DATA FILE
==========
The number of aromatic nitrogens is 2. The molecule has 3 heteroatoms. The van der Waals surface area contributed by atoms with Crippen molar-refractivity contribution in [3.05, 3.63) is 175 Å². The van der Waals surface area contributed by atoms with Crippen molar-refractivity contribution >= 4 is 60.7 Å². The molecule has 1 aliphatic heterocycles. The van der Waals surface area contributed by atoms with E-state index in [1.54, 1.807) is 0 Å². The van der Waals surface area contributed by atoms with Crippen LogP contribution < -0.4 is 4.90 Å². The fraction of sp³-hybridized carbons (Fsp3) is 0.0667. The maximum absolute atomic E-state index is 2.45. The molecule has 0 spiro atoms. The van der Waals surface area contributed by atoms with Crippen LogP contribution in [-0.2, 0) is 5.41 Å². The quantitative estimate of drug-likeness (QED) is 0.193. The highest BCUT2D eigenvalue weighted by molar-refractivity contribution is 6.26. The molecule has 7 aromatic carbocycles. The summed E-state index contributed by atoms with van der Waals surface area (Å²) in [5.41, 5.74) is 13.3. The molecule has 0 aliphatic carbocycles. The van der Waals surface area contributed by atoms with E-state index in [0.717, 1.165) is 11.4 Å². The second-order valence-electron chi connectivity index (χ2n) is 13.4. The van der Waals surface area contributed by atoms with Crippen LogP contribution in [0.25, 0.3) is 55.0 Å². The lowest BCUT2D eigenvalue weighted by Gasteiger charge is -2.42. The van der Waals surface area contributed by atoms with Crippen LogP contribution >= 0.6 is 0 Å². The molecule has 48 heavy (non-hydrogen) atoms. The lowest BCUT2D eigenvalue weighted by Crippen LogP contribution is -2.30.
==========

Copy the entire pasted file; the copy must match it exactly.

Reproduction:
The number of aromatic nitrogens is 2. The molecule has 3 heteroatoms. The van der Waals surface area contributed by atoms with Crippen molar-refractivity contribution in [3.05, 3.63) is 175 Å². The van der Waals surface area contributed by atoms with Crippen molar-refractivity contribution >= 4 is 60.7 Å². The molecule has 1 aliphatic heterocycles. The van der Waals surface area contributed by atoms with E-state index in [1.54, 1.807) is 0 Å². The van der Waals surface area contributed by atoms with Crippen LogP contribution < -0.4 is 4.90 Å². The fraction of sp³-hybridized carbons (Fsp3) is 0.0667. The maximum absolute atomic E-state index is 2.45. The molecule has 0 spiro atoms. The van der Waals surface area contributed by atoms with Crippen LogP contribution in [-0.2, 0) is 5.41 Å². The quantitative estimate of drug-likeness (QED) is 0.193. The highest BCUT2D eigenvalue weighted by molar-refractivity contribution is 6.26. The molecule has 7 aromatic carbocycles. The summed E-state index contributed by atoms with van der Waals surface area (Å²) in [5.41, 5.74) is 13.3. The molecule has 0 aliphatic carbocycles. The van der Waals surface area contributed by atoms with E-state index in [0.717, 1.165) is 11.4 Å². The second-order valence-electron chi connectivity index (χ2n) is 13.4. The van der Waals surface area contributed by atoms with Crippen LogP contribution in [0.25, 0.3) is 55.0 Å². The lowest BCUT2D eigenvalue weighted by Gasteiger charge is -2.42. The van der Waals surface area contributed by atoms with Crippen LogP contribution >= 0.6 is 0 Å². The molecule has 48 heavy (non-hydrogen) atoms. The lowest BCUT2D eigenvalue weighted by Crippen LogP contribution is -2.30.